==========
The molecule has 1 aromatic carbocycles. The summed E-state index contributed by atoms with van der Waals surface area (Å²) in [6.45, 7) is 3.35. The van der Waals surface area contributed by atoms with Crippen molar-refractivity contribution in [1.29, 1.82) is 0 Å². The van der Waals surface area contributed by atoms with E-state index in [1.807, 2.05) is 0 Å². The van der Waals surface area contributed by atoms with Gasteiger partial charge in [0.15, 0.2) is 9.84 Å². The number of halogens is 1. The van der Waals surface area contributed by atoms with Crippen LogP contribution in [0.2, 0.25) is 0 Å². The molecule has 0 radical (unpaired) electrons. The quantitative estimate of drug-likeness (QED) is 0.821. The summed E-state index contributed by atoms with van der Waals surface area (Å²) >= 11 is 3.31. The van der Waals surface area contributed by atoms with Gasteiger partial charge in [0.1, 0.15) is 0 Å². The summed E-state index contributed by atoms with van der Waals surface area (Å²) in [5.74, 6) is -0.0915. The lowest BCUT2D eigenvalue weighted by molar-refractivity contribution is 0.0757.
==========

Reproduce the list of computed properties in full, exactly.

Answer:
The molecule has 1 aromatic carbocycles. The summed E-state index contributed by atoms with van der Waals surface area (Å²) in [6.45, 7) is 3.35. The van der Waals surface area contributed by atoms with Crippen molar-refractivity contribution in [1.29, 1.82) is 0 Å². The van der Waals surface area contributed by atoms with E-state index in [1.807, 2.05) is 0 Å². The van der Waals surface area contributed by atoms with Gasteiger partial charge in [0.15, 0.2) is 9.84 Å². The number of halogens is 1. The van der Waals surface area contributed by atoms with Crippen LogP contribution in [0.2, 0.25) is 0 Å². The molecule has 0 radical (unpaired) electrons. The quantitative estimate of drug-likeness (QED) is 0.821. The summed E-state index contributed by atoms with van der Waals surface area (Å²) >= 11 is 3.31. The van der Waals surface area contributed by atoms with Gasteiger partial charge in [0.1, 0.15) is 0 Å². The summed E-state index contributed by atoms with van der Waals surface area (Å²) in [5.74, 6) is -0.0915. The lowest BCUT2D eigenvalue weighted by molar-refractivity contribution is 0.0757.